Making the backup is always a tricky business for me.
I always tend to postpone the moment, and that’s not a very smart procedure to keep your data safe. Thankfully, from when I discovered backintime the situation is quite different.
Back in time is just a really nice and friendly graphical interface on top of rsync. The good thing is that you don’t have to worry about rsync in any way. The interface has really neat default options, like get rid of your old backup if you are short in space.
After you’ve installed you just have to pick the directory where you want to save your backup and clcik “Take Snapshot”. Then you’re done. Quick and easy.
I’ve just upgraded to Lucid Lynx. Pretty slick!
The upgrade worked out quite well and I was really surprised. My system usually runs a lot of beta/alpha softwares. One way to avoid any problem is to do a clean install. If you have all your data in your home and you have partitioned in a convenient way you can do it in a light heart way.
Unless you had to install tons of scientific softwares in /usr/local for some kind of reason.
It took me one day to get everything up to date, from to add the new slick indicator applet to the panel, to check out the new stuff. (I gave a go to GNOME shell, but didn’t really get into it too much yet!)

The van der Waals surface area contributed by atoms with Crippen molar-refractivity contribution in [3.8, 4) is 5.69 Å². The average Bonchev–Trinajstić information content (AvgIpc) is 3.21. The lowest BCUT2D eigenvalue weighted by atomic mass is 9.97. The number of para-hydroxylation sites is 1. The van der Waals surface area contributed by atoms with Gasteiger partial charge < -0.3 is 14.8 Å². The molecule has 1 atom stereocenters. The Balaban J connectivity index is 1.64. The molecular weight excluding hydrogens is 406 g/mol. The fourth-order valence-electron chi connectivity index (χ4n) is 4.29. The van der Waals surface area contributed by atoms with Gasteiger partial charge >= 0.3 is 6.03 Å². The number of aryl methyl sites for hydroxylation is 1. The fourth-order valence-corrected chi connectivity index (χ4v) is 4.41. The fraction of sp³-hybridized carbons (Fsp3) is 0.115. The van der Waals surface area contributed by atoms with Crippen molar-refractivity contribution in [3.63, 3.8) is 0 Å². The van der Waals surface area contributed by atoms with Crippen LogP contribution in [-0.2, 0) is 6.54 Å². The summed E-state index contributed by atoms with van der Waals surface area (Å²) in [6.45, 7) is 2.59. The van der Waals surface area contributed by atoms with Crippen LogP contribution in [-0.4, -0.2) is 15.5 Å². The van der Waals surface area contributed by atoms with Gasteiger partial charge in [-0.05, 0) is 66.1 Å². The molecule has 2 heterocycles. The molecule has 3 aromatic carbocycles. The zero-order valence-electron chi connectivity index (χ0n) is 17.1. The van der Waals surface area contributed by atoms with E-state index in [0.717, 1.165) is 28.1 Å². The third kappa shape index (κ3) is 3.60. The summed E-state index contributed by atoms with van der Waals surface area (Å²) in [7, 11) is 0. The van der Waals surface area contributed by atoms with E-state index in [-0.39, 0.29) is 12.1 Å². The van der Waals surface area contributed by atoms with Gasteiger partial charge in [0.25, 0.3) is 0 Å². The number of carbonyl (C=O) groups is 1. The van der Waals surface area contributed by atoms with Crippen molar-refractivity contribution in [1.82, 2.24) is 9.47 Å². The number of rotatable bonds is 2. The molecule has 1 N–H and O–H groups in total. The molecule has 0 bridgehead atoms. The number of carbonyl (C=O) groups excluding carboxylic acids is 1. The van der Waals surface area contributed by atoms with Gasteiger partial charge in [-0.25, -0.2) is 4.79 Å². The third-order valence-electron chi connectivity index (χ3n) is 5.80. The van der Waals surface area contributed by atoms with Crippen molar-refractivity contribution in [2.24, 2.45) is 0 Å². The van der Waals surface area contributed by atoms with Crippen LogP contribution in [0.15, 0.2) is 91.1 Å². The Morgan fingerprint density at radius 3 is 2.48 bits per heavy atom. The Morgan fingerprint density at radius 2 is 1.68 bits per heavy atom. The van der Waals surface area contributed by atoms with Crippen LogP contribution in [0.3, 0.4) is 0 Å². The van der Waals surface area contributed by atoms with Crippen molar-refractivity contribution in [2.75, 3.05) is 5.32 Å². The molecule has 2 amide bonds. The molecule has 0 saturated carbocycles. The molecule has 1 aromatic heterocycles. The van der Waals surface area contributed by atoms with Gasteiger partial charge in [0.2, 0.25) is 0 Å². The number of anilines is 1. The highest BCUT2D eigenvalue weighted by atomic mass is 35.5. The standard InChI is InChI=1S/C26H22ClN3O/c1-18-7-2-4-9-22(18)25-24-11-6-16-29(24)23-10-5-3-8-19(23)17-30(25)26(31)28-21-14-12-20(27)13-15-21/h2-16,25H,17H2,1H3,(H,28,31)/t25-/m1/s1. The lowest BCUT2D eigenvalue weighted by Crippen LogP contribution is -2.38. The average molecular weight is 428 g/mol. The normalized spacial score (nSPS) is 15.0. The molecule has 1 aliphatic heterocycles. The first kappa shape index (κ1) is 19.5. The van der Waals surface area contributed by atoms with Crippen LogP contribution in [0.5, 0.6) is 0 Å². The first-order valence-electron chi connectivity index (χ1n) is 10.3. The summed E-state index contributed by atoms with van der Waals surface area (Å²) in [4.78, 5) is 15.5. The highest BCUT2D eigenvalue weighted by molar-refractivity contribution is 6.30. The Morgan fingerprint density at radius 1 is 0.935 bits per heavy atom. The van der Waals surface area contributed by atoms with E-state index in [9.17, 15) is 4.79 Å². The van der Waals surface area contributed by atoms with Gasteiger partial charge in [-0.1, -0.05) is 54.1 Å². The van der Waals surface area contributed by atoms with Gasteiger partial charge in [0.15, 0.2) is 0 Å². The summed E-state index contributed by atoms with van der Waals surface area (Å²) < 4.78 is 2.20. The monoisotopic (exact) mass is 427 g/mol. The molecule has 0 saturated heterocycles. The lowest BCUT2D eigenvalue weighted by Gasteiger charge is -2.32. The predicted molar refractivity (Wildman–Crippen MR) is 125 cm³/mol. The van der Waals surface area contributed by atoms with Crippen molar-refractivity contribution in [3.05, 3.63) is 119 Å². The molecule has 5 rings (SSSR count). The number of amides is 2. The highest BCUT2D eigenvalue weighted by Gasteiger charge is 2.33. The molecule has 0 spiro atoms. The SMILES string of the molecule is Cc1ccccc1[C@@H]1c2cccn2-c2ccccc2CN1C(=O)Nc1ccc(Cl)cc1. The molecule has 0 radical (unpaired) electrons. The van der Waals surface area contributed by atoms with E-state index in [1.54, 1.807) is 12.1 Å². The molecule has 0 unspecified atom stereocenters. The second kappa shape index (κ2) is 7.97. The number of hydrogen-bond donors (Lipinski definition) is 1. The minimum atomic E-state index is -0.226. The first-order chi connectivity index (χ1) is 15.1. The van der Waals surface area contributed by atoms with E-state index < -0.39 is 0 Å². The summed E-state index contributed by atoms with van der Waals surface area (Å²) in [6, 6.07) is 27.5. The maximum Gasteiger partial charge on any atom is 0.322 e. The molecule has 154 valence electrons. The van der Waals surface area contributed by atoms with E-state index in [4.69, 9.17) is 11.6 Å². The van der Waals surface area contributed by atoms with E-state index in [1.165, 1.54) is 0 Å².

If you just installed Lynx and don’t know what to do, check out this post.
I’m pretty happy with my current schema, which I developed long time ago, when my harddrive was only 40 Gb. I wrote about this in this old post, which I’m translating from Italian to English.
This is a schema for an old laptop of 40 Gb, but you can extend the concept.
Harddisk: 40 Gb
/ 10 Gb (root, where you will install the operative system)
swap 1Gb (should be the same amount of RAM you’ve got if you want to suspend)
/home 29 Gb
The main idea is to create a 10Gb for your O.S., the swap for the RAM and then everything left should go as space for the home.
This is pretty good way to part your disk because:
- Your data are detached from the O.S., so you can clean your partition very quickly and put a shiny new one in no time.
- 10 Gb is maybe too many for the O.S., but I tend to install a huge amount of stuff and sometimes when writing big file you need space in tmp.
So far it works for me.
With my new (3 years old…) laptop I have this figures:
18.4 Gb for the root (/)
4 Gb for the swap
87.7 Gb for the /home
(and it does really help if you have my memory)
It’s a long time I don’t speak about tracker but the project is not idle!
A lot of new thing is going on and the 0.7+ series looks pretty slick. It’s not packaged for ubuntu yet, but you can compile it from the source.
In ubuntu to install all the reqs for neuronvisio you have to type:
sudo apt-get install python-numpy python-gtk2 python-visual python-matplotlib
and you ready to go. On the other systems, like Mac or windows you have to run for every package by yourself, making your life more complicated.
This is a fact. November 2009.
What will you say if I tell you you can close an issue on github with just your commit message?
It’s just well done.
Check it out: